|Passport, boarding pass, vaccination card, $50 country entry fee, safety angel|
Via email, I presented my case: I've never been on a medical mission, I'm not in the medical field but I have traveled the world since I was 15, I can adapt well to new and changing environments, I already volunteer in my city, I love children, I like photography, I can lead and lastly, I'm eager to help PMI. I was told I would be a great candidate and was asked to fill out an application.
After my application was sent in I started thinking this trip would be a life changing experience no matter how you slice it, but it would be much more than that, if I have someone to share it with. Someone I knew. This is when my dear friend Katie Rothwell comes in. Toward the end of January, we decided our new years resolutions would be something achievable, tangible, something we really wanted- for us. For various reasons (insert boys, breaks ups, life evaluations, self fulfillment wants, being 30, always putting off things we want to do, etc) we decided 2014 was the year about us. We would do what we wanted. We would be honest with ourselves and others. We would practice tough love when need be. We would dig deep to find what makes us happy. We would just do what felt right. We would take one trip a year. I asked Katie, just once, via gchat "Hey do you want to go to Africa with me?" Much to my surprise "Well, yes I do" is the response I got. From there on out, Katie and Emily were going to East Africa for 10 days in May of 2014.
Once everyone was accepted we got a welcome email with a ton of information: What to pack, what not to pack, what vaccinations to get, facts about Uganda, safety measures, how the week would play out, etc. Our group of over 70 was going to be the largest PMI had ever taken. We all received weekly emails with updates, check off list, reminders and motivation. I found these emails very helpful and very informative. In most cases, if I had a question the weekly email or docs sent to us in the welcome email covered the issue. Some odds and ends of a few of those emails were: absolutely no hairdryers, no shorts, no tank tops, $50 entry fee into Uganda and must be one solid $50 bill dated after 2007.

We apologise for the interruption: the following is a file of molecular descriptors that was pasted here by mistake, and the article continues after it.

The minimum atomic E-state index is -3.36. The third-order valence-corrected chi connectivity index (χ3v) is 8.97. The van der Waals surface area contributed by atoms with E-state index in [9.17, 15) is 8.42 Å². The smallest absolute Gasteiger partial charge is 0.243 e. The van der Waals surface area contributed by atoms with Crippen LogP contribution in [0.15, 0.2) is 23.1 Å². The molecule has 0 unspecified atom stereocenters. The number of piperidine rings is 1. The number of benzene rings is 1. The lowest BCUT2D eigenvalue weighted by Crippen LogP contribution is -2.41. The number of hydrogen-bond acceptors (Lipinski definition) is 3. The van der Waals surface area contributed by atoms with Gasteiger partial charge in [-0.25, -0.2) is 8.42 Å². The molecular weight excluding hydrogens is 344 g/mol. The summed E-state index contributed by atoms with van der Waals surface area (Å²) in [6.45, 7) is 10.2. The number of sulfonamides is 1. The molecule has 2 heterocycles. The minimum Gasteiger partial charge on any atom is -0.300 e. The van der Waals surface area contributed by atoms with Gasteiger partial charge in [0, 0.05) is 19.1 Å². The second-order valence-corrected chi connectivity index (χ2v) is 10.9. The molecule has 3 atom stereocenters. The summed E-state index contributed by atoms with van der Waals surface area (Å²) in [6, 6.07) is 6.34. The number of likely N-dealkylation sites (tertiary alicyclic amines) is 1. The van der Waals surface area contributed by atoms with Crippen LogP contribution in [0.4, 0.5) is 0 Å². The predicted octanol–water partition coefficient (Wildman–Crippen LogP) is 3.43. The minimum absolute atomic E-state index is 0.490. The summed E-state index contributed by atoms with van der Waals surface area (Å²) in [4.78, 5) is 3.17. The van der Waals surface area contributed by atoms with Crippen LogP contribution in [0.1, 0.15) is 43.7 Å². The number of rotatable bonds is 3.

Then, it was time to figure out how to pay the $3,650.00 cost of the trip. While yes that is a lot of money, that cost covered the entire trip: Flight, transportation, guards, hotel, all meals, thousands (literally) of bottles of water and safari. Suggested spending money was $100 USD. PMI set each volunteer up with a fundraising page. Here you could give a brief description on the trip and keep track of your funding. We decided we would take advantage of every avenue we had in front of us: Email, Facebook and sending letters through the good ole US Postal Service. We both received an overwhelming amount of support from friends, family and some people I didn't even know. Because of their generosity, I was able to raise double of my goal! I was really touched how generous people can be. It was a nice feeling to have all the money raised by the first deadline.